REINVENTING traditional industries can be more exciting than discovering entirely new markets. In some ways, jumping on the bandwagon of the latest tech fad is easier — everyone is talking about the amazing potential, keen staff are available, funding is plentiful and there are immediate high-flyers to emulate. But tackling historic businesses can be highly stimulating: changing the way things have always been done, breaking conventions, attracting fresh talent from outside the sector, altering perceptions. My experience is that vintage industries can provide wonderful opportunities if managed in the right way.
One old activity being revived in a big way in Britain is cycling. The first bicycle boom was in Victorian times, and famous British manufacturers such as Raleigh were founded then. Like most leisure activities, cycling has gone in and out of fashion — with new trends like BMX and mountain bikes giving the sector regular boosts — but as a recreational activity it is dramatically more popular than it was 20 years ago. The use of bikes by commuters has also grown because those who cycle to work can keep fit, save money and time, and care for the environment. In London, cycle journeys rose by 58% between 1993 and 2013. Commuters enjoy the freedom and independence; the expansion of cycle lanes will only hasten this trend.
Earlier this year I invested in the industry when I became a shareholder and joined the board of Brompton Bicycle. This remarkable company, based in west London, makes Britain’s leading folding bike and is now the country’s pre-eminent bicycle manufacturer. Most of its products are exported, to over 45 countries, and early next year it is moving to a much larger facility to accommodate its plans for growth. Under the leadership of Will Butler-Adams, it has become a powerful international brand and a highly profitable enterprise. It markets premium products that offer convenience and flexibility, and are especially appealing to the new generation of cyclists. I am confident Brompton has excellent prospects, and I look forward to being part of that journey.
Another long-established sector where trading has been strong despite the economic downturn is showbusiness, and in particular the West End theatre. Last year was the 11th in a row of record box-office takings, with gross revenues of £623m. Live performance has retained its enduring appeal with the public, notwithstanding the proliferation of digital entertainment, thanks to the ingenuity of writers, composers, actors and impresarios.
I have dabbled in backing productions as an angel investor for some time, but five years ago I helped to finance a new production company called Playful, started by a trio of extremely able producers. Since then it has presented a number of hits, including The Audience and Wolf Hall, in London and on Broadway. I also invested with an experienced producer called Ed Snape in a venture called Fiery Dragons, which is currently backing the Kenneth Branagh Theatre Company in London in its season at the Garrick.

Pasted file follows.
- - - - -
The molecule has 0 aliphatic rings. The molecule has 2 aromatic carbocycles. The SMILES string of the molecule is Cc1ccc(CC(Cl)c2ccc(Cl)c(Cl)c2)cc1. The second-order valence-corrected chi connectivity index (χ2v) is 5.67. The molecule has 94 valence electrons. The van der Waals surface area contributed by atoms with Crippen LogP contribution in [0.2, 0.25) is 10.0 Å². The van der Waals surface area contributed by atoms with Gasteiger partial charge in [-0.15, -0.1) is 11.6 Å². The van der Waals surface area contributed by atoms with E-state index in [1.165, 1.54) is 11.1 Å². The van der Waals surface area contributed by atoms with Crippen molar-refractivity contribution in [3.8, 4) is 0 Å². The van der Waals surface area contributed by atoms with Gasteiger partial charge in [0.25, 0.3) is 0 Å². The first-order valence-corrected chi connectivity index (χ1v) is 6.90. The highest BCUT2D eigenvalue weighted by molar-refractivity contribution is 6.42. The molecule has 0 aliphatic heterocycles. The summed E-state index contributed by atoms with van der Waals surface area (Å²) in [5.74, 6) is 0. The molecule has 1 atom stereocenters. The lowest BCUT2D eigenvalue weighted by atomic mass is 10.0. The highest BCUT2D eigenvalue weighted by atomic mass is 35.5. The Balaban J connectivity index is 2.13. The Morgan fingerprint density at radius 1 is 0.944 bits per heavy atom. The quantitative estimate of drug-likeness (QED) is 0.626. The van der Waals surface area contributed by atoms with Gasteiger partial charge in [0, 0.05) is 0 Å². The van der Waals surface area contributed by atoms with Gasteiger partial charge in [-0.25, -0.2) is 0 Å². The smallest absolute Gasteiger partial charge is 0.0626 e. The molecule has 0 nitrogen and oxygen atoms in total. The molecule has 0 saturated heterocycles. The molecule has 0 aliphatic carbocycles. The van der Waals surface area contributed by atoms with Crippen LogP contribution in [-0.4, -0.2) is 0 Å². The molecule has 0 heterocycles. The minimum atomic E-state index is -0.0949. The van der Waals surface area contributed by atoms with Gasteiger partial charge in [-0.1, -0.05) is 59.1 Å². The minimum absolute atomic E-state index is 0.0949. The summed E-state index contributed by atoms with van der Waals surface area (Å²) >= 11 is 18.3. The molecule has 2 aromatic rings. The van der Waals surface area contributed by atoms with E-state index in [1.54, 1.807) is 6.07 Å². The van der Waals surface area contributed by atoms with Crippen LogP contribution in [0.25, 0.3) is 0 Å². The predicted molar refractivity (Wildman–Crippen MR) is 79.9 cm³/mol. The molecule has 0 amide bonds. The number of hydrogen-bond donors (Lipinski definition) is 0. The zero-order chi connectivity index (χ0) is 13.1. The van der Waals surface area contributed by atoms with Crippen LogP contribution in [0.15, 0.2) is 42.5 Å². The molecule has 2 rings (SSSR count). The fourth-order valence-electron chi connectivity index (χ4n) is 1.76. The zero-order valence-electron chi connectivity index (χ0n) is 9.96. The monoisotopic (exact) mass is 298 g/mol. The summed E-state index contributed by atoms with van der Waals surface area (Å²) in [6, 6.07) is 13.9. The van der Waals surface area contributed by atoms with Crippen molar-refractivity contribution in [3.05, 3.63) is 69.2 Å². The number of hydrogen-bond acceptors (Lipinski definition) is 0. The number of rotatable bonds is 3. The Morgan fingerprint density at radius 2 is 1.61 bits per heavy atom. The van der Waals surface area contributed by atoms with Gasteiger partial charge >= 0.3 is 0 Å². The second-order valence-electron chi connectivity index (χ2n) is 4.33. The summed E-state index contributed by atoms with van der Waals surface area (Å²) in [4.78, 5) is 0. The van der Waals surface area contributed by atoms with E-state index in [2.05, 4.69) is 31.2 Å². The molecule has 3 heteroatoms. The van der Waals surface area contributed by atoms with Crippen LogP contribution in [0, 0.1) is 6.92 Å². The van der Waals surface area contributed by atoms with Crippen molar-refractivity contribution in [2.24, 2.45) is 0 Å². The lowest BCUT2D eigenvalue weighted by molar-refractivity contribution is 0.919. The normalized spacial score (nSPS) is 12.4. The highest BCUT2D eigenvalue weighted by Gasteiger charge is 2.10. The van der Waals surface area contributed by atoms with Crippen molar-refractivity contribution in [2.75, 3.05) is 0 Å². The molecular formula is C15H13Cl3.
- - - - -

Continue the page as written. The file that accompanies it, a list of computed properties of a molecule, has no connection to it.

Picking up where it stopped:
Be it new writing or revivals, drama, musicals, comedies or children’s shows, winning producers continue to evolve the way in which they devise, stage and sell productions, so that the art form remains appealing to a modern audience.
A craft that has been around for hundreds of years is the coffee house. Pasqua Rosée opened London’s first such establishment in 1652 on Cornhill in the Square Mile. Later, the forerunners of both the Stock Exchange and Lloyd’s insurance market were initiated in City of London coffee houses. Within 20 years there were more than 3,000 coffee shops across England.
The latest incarnation is a terrific business that my partners and I recently backed — the Small Batch Coffee Company. This is Brighton’s leading independent roaster and purveyor of coffee. It offers stylish decor and atmosphere, great coffee and fine service, and is helping to revamp the way in which coffee is sold and consumed. There are a number of these newer, artisan chains being formed by bright entrepreneurs who are creating the next generation of coffee houses.
Their success demonstrates that even industries hundreds of years old and seen as passé can be remade anew, thanks to different business models and management approaches.
Selling the latest cutting-edge product or service might seem the most obvious opening for would-be entrepreneurs. But one should never overlook the possibilities in classic fields and companies that are ripe for revitalisation. From food to travel, from education to publishing, resourceful founders are introducing intelligent transformations.
Certain staid companies have rejuvenated themselves brilliantly. Lego’s spectacular recovery in the past decade is all the more astonishing given the faddish nature of the toy trade — and the fact that it has been making plastic building bricks since 1947. The company focused on innovation while sticking to its perennial core products, and operating profits for the first half of this year grew by 27% to over £450m. Never neglect markets or brands simply because they are mature; reinvention can be just as fruitful as invention.